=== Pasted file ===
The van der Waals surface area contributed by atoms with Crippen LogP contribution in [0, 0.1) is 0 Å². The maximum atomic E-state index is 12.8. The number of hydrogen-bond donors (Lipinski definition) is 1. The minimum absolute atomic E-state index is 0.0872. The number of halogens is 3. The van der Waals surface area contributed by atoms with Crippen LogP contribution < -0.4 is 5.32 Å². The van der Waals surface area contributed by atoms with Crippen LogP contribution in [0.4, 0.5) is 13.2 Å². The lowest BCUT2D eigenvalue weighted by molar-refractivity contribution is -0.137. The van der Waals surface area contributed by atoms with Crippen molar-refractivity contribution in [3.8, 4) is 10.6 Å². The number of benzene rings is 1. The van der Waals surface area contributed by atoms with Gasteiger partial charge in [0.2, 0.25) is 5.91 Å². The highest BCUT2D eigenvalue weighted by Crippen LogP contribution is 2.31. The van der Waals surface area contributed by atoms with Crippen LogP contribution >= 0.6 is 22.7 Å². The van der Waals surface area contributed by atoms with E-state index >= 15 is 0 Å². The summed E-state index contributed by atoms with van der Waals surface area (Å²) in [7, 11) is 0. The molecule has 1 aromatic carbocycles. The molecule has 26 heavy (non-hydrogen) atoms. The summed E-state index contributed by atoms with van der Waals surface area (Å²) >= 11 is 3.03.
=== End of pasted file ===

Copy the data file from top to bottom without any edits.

The van der Waals surface area contributed by atoms with Crippen LogP contribution in [0, 0.1) is 0 Å². The maximum atomic E-state index is 12.8. The number of hydrogen-bond donors (Lipinski definition) is 1. The minimum absolute atomic E-state index is 0.0872. The number of halogens is 3. The van der Waals surface area contributed by atoms with Crippen LogP contribution < -0.4 is 5.32 Å². The van der Waals surface area contributed by atoms with Crippen LogP contribution in [0.4, 0.5) is 13.2 Å². The lowest BCUT2D eigenvalue weighted by molar-refractivity contribution is -0.137. The van der Waals surface area contributed by atoms with Crippen molar-refractivity contribution in [3.8, 4) is 10.6 Å². The number of benzene rings is 1. The van der Waals surface area contributed by atoms with Gasteiger partial charge in [0.2, 0.25) is 5.91 Å². The highest BCUT2D eigenvalue weighted by Crippen LogP contribution is 2.31. The van der Waals surface area contributed by atoms with Crippen LogP contribution >= 0.6 is 22.7 Å². The van der Waals surface area contributed by atoms with E-state index >= 15 is 0 Å². The summed E-state index contributed by atoms with van der Waals surface area (Å²) in [7, 11) is 0. The molecule has 1 aromatic carbocycles. The molecule has 26 heavy (non-hydrogen) atoms. The summed E-state index contributed by atoms with van der Waals surface area (Å²) >= 11 is 3.03.